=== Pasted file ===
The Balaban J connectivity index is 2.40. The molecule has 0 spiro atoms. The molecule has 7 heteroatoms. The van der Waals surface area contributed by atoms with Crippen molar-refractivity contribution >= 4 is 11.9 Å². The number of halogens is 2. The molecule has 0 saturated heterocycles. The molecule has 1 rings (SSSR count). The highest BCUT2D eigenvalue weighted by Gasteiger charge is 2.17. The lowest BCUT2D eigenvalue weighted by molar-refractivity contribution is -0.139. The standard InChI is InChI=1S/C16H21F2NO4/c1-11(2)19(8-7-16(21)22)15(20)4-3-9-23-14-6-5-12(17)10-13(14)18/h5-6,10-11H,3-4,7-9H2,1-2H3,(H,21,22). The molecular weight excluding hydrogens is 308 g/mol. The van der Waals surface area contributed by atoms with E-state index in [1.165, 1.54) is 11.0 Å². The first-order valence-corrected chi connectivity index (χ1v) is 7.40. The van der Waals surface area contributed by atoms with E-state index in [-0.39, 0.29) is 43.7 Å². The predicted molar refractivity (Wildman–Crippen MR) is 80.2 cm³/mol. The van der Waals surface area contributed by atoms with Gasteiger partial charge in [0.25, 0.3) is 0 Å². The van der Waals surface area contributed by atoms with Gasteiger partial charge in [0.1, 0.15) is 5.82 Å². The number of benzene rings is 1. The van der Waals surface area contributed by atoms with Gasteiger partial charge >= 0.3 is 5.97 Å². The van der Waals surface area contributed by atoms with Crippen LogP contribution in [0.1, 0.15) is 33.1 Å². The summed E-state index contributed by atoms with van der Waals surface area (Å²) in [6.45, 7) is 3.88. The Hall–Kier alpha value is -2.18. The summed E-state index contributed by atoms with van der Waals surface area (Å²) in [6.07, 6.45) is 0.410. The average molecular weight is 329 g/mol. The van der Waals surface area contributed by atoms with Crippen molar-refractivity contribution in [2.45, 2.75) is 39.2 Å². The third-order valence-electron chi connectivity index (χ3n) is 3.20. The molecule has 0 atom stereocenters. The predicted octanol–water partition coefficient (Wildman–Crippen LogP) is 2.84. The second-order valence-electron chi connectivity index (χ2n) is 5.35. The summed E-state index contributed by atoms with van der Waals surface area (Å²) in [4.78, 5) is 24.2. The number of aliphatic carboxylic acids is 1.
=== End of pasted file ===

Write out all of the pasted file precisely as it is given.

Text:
The Balaban J connectivity index is 2.40. The molecule has 0 spiro atoms. The molecule has 7 heteroatoms. The van der Waals surface area contributed by atoms with Crippen molar-refractivity contribution >= 4 is 11.9 Å². The number of halogens is 2. The molecule has 0 saturated heterocycles. The molecule has 1 rings (SSSR count). The highest BCUT2D eigenvalue weighted by Gasteiger charge is 2.17. The lowest BCUT2D eigenvalue weighted by molar-refractivity contribution is -0.139. The standard InChI is InChI=1S/C16H21F2NO4/c1-11(2)19(8-7-16(21)22)15(20)4-3-9-23-14-6-5-12(17)10-13(14)18/h5-6,10-11H,3-4,7-9H2,1-2H3,(H,21,22). The molecular weight excluding hydrogens is 308 g/mol. The van der Waals surface area contributed by atoms with E-state index in [1.165, 1.54) is 11.0 Å². The first-order valence-corrected chi connectivity index (χ1v) is 7.40. The van der Waals surface area contributed by atoms with E-state index in [-0.39, 0.29) is 43.7 Å². The predicted molar refractivity (Wildman–Crippen MR) is 80.2 cm³/mol. The van der Waals surface area contributed by atoms with Gasteiger partial charge in [0.25, 0.3) is 0 Å². The van der Waals surface area contributed by atoms with Gasteiger partial charge in [0.1, 0.15) is 5.82 Å². The number of benzene rings is 1. The van der Waals surface area contributed by atoms with Gasteiger partial charge >= 0.3 is 5.97 Å². The van der Waals surface area contributed by atoms with Crippen LogP contribution in [0.1, 0.15) is 33.1 Å². The summed E-state index contributed by atoms with van der Waals surface area (Å²) in [6.45, 7) is 3.88. The Hall–Kier alpha value is -2.18. The summed E-state index contributed by atoms with van der Waals surface area (Å²) in [6.07, 6.45) is 0.410. The average molecular weight is 329 g/mol. The van der Waals surface area contributed by atoms with Crippen molar-refractivity contribution in [2.45, 2.75) is 39.2 Å². The third-order valence-electron chi connectivity index (χ3n) is 3.20. The molecule has 0 atom stereocenters. The predicted octanol–water partition coefficient (Wildman–Crippen LogP) is 2.84. The second-order valence-electron chi connectivity index (χ2n) is 5.35. The summed E-state index contributed by atoms with van der Waals surface area (Å²) in [4.78, 5) is 24.2. The number of aliphatic carboxylic acids is 1.